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This essay argues for the importance of James Baldwin’s last house, located in St. Paul-de-Vence in the south of France, to his late works written during the productive period of 1971–87: No Name in the Street (1972), If Beale Street Could Talk (1974), The Devil Finds Work (1976), Just Above My Head (1979), The Evidence of Things Not Seen (1985), and the unpublished play The Welcome Table (1987). That period ushered in a new Baldwin, more complex and mature as an author, who became disillusioned while growing older as a black queer American who had no choice but to live abroad to get his work done and to feel safe. Having established his most enduring household at “Chez Baldwin,” as the property was known locally, the writer engaged in literary genre experimentation and challenged normative binaries of race, gender, and sexuality with his conceptions of spatially contingent national identity. The late Baldwin created unprecedented models of black queer domesticity and humanism that, having been excluded from U.S. cultural narratives until recently, offer novel ways to reconceptualize what it means to be an American intellectual in the twenty-first-century world.
Sedat Pakay, whose name will always be associated with the most intimate portrayals we have of James Baldwin, died on 20 August 2016 at his home in Claverack, NY. Sedat was born in Istanbul, Turkey, where he graduated from Robert College. He studied at the Yale School of Art under Walker Evans, Paul Strand, and Herbert Matter and became a successful photo-journalist and filmmaker. His subjects for photographic portraits included Andy Warhol, Mark Rothko, Josef Albers, Gordon Parks, and, especially, James Baldwin. Pakay’s best-known films are Walker Evans/America (2000) and, as all Baldwin scholars and friends know, James Baldwin: From Another Place, filmed in Istanbul in 1970.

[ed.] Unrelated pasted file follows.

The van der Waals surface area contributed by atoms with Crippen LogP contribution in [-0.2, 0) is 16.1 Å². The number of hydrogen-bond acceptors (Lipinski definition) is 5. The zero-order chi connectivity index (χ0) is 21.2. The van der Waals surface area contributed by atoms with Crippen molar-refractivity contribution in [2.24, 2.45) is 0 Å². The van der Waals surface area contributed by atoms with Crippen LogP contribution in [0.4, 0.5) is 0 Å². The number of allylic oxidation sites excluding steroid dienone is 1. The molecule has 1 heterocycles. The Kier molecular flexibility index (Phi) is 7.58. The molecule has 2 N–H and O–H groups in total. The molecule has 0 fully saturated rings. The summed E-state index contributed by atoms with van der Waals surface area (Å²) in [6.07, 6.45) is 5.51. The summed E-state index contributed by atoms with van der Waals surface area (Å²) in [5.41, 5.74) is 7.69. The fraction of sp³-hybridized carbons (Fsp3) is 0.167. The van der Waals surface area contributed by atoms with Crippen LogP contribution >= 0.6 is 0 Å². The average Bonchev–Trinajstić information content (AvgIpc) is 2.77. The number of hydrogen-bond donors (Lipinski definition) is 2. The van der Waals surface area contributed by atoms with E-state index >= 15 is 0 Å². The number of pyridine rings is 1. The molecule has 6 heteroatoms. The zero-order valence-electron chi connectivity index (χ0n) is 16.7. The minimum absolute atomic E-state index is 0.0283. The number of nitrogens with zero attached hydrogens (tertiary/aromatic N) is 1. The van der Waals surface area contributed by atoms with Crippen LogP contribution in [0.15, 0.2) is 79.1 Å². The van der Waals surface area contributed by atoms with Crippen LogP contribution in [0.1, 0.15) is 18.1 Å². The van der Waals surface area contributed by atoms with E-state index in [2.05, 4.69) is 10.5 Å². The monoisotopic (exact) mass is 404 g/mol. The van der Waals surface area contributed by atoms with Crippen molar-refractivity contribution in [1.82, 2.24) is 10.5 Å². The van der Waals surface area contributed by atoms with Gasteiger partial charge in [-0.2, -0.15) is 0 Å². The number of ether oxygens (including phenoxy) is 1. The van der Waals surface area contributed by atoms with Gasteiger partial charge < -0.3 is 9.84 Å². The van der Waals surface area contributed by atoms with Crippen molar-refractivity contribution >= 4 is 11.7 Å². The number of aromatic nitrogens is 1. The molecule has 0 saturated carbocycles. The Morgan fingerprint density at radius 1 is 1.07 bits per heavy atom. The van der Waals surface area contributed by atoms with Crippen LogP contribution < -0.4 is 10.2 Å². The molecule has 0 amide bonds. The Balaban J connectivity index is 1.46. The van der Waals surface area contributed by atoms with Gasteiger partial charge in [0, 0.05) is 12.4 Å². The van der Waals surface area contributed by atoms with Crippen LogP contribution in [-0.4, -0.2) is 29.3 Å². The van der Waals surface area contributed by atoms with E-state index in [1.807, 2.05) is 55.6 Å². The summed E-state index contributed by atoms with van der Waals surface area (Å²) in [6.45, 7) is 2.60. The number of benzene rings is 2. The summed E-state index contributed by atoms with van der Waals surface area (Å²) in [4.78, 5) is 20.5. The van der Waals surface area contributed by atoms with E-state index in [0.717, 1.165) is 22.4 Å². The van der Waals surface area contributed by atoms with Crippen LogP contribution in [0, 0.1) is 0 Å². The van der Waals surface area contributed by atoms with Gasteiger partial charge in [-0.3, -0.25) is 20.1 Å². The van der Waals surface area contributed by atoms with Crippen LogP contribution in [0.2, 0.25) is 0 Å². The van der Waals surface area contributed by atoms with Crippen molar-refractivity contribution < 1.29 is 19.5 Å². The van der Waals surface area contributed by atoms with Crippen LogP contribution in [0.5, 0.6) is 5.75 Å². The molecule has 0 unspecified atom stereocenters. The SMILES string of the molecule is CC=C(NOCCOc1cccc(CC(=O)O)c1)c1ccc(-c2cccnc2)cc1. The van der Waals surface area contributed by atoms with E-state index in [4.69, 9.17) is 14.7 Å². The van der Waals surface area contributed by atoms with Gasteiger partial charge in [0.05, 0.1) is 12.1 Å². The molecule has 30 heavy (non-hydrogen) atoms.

“Rebranding James Baldwin and His Queer Others” was a session held at the annual meeting of the American Studies Association in November 2019 in Honolulu, Hawaii. The papers gathered here show how Baldwin’s writings and life story participate in dialogues with other authors and artists who probe issues of identity and identification, as well as with other types of texts and non-American stories, boldly addressing theoretical and political perspectives different from his own. Nick Radel’s temporal challenge to reading novels on homoerotic male desire asks of us a leap of faith, one that makes it possible to read race as not necessarily a synonym for “Black,” but as a powerful historical and sexual trope that resists “over-easy” binaries of Western masculinity. Ernest L. Gibson’s engagement with Beauford Delaney’s brilliant art and the ways in which it enabled the teenage Baldwin’s “dark rapture” of self-discovery as a writer reminds us that “something [has been missing] in our discussions of male relationships.” Finally, Nigel Hatton suggests “a relationship among Baldwin, Denmark, and Giovanni’s Room that adds another thread to the important scholarship on his groundbreaking work of fiction that has impacted African-American literature, Cold War studies, transnational American studies, feminist thought, and queer theory.” All three essays enlarge our assessment of Baldwin’s contribution to understanding the ways gender and sexuality always inflect racialized Western masculinities. Thus, they help us work to better gauge the extent of Baldwin’s influence right here and right now.